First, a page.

Jeanne: Dear Contest Judge

(This is supposed to be a Christmas story using a list of words provided by Elizabeth, but since I’ve only recently started contributing to the 8 Ladies blog on a regular basis, I missed the memo. Next year. )

Recently, I received my scores back from an RWA chapter contest for Girl’s Best Friend, 

the contemporary romance I’ve been putzing around with in my spare time.

I always send at least a generic thank you to my contest judges. I judge contests, too, and it’s a lot of work, especially if you’re going to do it well. But this particular contest was set up to allow the entrants to thank each judge individually, so here are my individual thank you notes.

Dear Judge #1,

Thank you so much for sharing your time and expertise to judge my contest entry. The great score you gave me was gratifying and your comments made it clear you truly enjoyed my story. Writing is such a solitary occupation and a little encouragement really helps.

Thanks, too, for the suggestions you made about some of my phrasing. You were right on the money and I’ll be tweaking my manuscript to reflect your suggestions.

Sincerely,
Jeanne Oates Estridge

Dear Judge #2,

Thank you so much for sharing your time and expertise to judge my contest entry.

Although my entry did not final in this contest, it won another contest awhile back, resulting in a request for a full manuscript from an editor at SMP Swerve. At the time, I didn’t actually have a completed novel, so I didn’t submit. Even after I completed a first draft, and then a second, I knew there was a pacing problem with my first chapter, so I continued to drag my feet about sending it out. The suggestions you made will finally let me fix the darn thing and move forward.

Sincerely,
Jeanne Oates Estridge

Dear Judge #3,

Thank you for sharing your time and expertise to judge my contest entry.

Sincerely,
Jeanne Oates Estridge

Why, you may ask, is my response to each judge so different? Because what I got back from each judge was so different.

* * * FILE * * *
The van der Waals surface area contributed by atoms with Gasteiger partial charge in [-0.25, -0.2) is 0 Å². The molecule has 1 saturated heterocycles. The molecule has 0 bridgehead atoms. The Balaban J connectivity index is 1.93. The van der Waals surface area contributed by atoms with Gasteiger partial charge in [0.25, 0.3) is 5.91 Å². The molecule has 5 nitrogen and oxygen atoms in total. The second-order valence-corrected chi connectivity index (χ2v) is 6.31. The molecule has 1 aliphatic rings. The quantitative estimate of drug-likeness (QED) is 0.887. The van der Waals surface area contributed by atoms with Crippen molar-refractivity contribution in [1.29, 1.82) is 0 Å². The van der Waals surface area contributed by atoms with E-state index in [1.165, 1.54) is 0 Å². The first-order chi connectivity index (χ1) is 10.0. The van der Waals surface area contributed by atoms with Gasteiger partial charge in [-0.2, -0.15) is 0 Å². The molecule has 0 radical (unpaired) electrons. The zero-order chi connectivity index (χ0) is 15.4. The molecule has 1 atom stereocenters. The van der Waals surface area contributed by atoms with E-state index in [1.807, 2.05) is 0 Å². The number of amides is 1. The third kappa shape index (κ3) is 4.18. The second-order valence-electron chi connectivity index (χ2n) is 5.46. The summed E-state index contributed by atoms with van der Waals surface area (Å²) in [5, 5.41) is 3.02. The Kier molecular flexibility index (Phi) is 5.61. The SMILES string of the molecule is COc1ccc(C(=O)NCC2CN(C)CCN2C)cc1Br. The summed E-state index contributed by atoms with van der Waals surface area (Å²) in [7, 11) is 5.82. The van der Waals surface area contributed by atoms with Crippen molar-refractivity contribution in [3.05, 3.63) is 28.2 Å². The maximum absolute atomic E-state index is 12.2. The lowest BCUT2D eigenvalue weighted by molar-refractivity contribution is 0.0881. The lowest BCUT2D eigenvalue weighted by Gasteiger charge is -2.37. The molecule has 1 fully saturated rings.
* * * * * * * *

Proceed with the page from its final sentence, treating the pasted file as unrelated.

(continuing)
The first judge made it clear, from comments sprinkled throughout the manuscript and on the score sheet, that she really liked the story.

The second judge was a lot more critical, but her criticisms were truly helpful. Even though she scored me lower than Judge #1, she was my favorite.

The third judge’s score was substantially lower than the other two, and that’s okay. What was less okay was that she didn’t explain why. She made no comments in the manuscript and only one, in the final, “overall manuscript comments” box on the score sheet, stating that it lacked “the dynamic prose, great dialog, chemistry, and forward propulsion of a ‘5’ entry.”

That’s not useful.

I don’t mind being told that I suck. Well, I do, of course, but what I really mind is not being told why.

I get that judging contests is time-consuming. Depending on the quality of the entries, it can even be grueling. But if you volunteer to judge a contest, you have an obligation to provide the entrants with actionable feedback.

That doesn’t mean you’ll always be right. I judged some YA entries this summer only to realize later that I truly don’t understand that sub-genre well enough to do a good job. But for each entry I judge, I include comments, in the manuscript and on the scoresheets, telling them what works and what doesn’t, in my opinion. And if it doesn’t work, I do my best to explain why.